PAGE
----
MBTA Launches New Sexual Harassment Awareness Campaign
In conjunction with Sexual Assault Awareness Month in April, MBTA officials kicked off a new campaign to keep riders safe and alert.
Following a series of reports of indecent exposure on various MBTA trains in March, transportation officials are rolling out a renewed effort in the form of a public campaign that makes it clear to riders that sexual misconduct will not be tolerated.
Using several different posters that feature women—and men for the first time since the MBTA launched a similar campaign in 2008—MBTA officials hope the public service announcements will “empower the riding public to report such incidents and take action to prevent them,” according to a press release.
The posters warn potential suspects that if they harass other riders, they will be reported, or a victim of the sexual harassment could take their photo. The posters also feature QR codes that allow riders to download the Transit Police “See/Say” app, a quick-reporting tool for smartphones that sends urgent information to Transit Police. “The campaign continues to let riders know that the MBTA and the MBTA Transit Police take this seriously and will arrest and prosecute offenders,” officials said in a statement.
Posters will be going up in the trains and buses in April to highlight the renewed campaign that garnered national attention and recognition when the T first introduced it nearly six years ago. In a partnership with the Boston Area Rape Crisis Center, Fenway Health and MBTA Transit Police, the T’s newest push to stop predatory behavior on public vehicles coincides with National Sexual Assault Awareness Month, which is April.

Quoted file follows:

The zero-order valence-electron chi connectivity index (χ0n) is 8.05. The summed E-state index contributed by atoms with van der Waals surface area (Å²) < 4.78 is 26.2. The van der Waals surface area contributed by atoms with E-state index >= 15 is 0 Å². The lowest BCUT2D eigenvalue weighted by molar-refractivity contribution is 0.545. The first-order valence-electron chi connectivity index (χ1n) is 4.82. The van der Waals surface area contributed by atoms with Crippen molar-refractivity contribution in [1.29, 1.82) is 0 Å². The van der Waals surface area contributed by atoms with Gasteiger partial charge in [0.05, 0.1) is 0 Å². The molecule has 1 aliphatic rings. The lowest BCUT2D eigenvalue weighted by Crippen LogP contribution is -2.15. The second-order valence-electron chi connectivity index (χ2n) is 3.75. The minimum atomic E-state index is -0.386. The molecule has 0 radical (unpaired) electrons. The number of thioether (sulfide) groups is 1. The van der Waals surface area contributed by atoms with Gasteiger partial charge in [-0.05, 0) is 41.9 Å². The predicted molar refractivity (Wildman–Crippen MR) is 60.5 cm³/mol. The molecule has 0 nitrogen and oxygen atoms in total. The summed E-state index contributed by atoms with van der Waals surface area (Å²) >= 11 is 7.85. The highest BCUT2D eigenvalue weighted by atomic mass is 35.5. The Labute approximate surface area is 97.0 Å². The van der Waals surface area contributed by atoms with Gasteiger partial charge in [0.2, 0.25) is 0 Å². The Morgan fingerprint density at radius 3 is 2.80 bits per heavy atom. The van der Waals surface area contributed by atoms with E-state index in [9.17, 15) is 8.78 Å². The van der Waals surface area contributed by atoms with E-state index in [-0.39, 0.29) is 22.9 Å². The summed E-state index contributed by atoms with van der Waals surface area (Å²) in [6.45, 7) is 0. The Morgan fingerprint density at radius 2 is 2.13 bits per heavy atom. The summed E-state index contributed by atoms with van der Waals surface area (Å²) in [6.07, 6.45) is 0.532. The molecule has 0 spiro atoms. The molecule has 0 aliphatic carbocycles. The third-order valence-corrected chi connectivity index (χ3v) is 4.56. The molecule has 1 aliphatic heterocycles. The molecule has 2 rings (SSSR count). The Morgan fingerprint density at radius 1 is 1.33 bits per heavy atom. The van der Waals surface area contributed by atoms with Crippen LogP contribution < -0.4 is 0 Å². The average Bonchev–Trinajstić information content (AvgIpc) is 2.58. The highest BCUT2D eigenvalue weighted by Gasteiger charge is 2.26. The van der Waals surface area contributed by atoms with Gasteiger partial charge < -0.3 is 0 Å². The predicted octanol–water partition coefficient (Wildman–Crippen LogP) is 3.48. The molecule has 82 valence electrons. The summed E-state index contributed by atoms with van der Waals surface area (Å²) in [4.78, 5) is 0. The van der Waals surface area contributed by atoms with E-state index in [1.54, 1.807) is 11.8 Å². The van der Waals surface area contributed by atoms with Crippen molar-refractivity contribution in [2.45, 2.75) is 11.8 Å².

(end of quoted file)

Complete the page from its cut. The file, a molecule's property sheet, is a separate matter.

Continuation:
“This community collaboration has been a meaningful one for Fenway Health and the Violence Recovery Program. As advocates for lesbian, gay, bisexual and transgender victims of violence, we know our community is often targeted for sexual assault and other violent acts in public spaces. The inclusivity of this campaign communicates that no matter your gender identity or sexual orientation, you have a right to safety on the T,” Jessica Newman, a counselor and advocate at the Violence Recovery Program at Fenway Health said in a statement.